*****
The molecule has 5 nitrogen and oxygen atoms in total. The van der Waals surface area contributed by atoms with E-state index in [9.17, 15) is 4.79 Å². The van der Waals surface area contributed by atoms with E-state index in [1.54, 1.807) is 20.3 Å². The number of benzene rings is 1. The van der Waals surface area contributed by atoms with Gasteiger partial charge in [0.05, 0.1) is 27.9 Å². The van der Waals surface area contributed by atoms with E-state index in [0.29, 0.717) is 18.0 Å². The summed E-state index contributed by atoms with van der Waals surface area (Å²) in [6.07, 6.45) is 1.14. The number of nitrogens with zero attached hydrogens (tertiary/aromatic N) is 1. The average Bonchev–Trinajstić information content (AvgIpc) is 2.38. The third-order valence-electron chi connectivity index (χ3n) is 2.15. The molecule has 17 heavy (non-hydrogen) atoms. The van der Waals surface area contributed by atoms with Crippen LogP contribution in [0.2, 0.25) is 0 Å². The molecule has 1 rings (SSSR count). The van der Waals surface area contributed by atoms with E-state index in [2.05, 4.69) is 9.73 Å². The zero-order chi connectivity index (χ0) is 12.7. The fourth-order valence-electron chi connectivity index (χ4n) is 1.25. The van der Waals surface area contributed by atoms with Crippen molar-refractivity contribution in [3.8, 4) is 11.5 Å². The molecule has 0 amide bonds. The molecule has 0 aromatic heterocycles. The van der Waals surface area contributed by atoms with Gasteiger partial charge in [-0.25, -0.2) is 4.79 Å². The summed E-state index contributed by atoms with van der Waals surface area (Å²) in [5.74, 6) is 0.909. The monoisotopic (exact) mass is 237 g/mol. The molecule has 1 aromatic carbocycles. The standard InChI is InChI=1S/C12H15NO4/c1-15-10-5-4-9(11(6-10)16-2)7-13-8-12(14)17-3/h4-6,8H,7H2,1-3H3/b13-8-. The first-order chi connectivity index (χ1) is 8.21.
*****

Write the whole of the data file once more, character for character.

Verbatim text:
The molecule has 5 nitrogen and oxygen atoms in total. The van der Waals surface area contributed by atoms with E-state index in [9.17, 15) is 4.79 Å². The van der Waals surface area contributed by atoms with E-state index in [1.54, 1.807) is 20.3 Å². The number of benzene rings is 1. The van der Waals surface area contributed by atoms with Gasteiger partial charge in [0.05, 0.1) is 27.9 Å². The van der Waals surface area contributed by atoms with E-state index in [0.29, 0.717) is 18.0 Å². The summed E-state index contributed by atoms with van der Waals surface area (Å²) in [6.07, 6.45) is 1.14. The number of nitrogens with zero attached hydrogens (tertiary/aromatic N) is 1. The average Bonchev–Trinajstić information content (AvgIpc) is 2.38. The third-order valence-electron chi connectivity index (χ3n) is 2.15. The molecule has 17 heavy (non-hydrogen) atoms. The van der Waals surface area contributed by atoms with Crippen LogP contribution in [0.2, 0.25) is 0 Å². The molecule has 1 rings (SSSR count). The van der Waals surface area contributed by atoms with E-state index in [2.05, 4.69) is 9.73 Å². The zero-order chi connectivity index (χ0) is 12.7. The fourth-order valence-electron chi connectivity index (χ4n) is 1.25. The van der Waals surface area contributed by atoms with Crippen molar-refractivity contribution in [3.8, 4) is 11.5 Å². The molecule has 0 amide bonds. The molecule has 0 aromatic heterocycles. The van der Waals surface area contributed by atoms with Gasteiger partial charge in [-0.25, -0.2) is 4.79 Å². The summed E-state index contributed by atoms with van der Waals surface area (Å²) in [5.74, 6) is 0.909. The monoisotopic (exact) mass is 237 g/mol. The molecule has 1 aromatic carbocycles. The standard InChI is InChI=1S/C12H15NO4/c1-15-10-5-4-9(11(6-10)16-2)7-13-8-12(14)17-3/h4-6,8H,7H2,1-3H3/b13-8-. The first-order chi connectivity index (χ1) is 8.21.